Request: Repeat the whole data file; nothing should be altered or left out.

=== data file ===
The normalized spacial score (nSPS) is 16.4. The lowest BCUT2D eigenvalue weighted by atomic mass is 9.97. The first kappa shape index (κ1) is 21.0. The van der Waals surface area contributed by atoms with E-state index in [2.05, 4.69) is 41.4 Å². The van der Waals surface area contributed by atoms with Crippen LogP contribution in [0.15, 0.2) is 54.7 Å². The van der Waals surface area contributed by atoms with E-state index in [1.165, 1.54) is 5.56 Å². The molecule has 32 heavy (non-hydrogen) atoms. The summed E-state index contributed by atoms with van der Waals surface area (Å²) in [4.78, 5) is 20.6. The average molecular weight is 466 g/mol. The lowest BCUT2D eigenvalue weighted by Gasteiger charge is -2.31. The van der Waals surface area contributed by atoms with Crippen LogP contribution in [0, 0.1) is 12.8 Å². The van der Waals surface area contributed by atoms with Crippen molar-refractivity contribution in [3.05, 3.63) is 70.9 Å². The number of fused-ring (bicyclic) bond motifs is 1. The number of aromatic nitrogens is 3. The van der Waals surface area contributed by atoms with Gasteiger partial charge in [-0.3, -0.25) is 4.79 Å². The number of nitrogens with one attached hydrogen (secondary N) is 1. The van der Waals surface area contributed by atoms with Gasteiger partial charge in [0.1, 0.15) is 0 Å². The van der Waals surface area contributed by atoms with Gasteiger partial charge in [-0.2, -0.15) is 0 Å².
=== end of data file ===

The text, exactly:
The normalized spacial score (nSPS) is 16.4. The lowest BCUT2D eigenvalue weighted by atomic mass is 9.97. The first kappa shape index (κ1) is 21.0. The van der Waals surface area contributed by atoms with E-state index in [2.05, 4.69) is 41.4 Å². The van der Waals surface area contributed by atoms with Crippen LogP contribution in [0.15, 0.2) is 54.7 Å². The van der Waals surface area contributed by atoms with E-state index in [1.165, 1.54) is 5.56 Å². The molecule has 32 heavy (non-hydrogen) atoms. The summed E-state index contributed by atoms with van der Waals surface area (Å²) in [4.78, 5) is 20.6. The average molecular weight is 466 g/mol. The lowest BCUT2D eigenvalue weighted by Gasteiger charge is -2.31. The van der Waals surface area contributed by atoms with Crippen LogP contribution in [0, 0.1) is 12.8 Å². The van der Waals surface area contributed by atoms with Crippen molar-refractivity contribution in [3.05, 3.63) is 70.9 Å². The number of fused-ring (bicyclic) bond motifs is 1. The number of aromatic nitrogens is 3. The van der Waals surface area contributed by atoms with Gasteiger partial charge in [-0.3, -0.25) is 4.79 Å². The number of nitrogens with one attached hydrogen (secondary N) is 1. The van der Waals surface area contributed by atoms with Gasteiger partial charge in [0.1, 0.15) is 0 Å². The van der Waals surface area contributed by atoms with Gasteiger partial charge in [-0.2, -0.15) is 0 Å².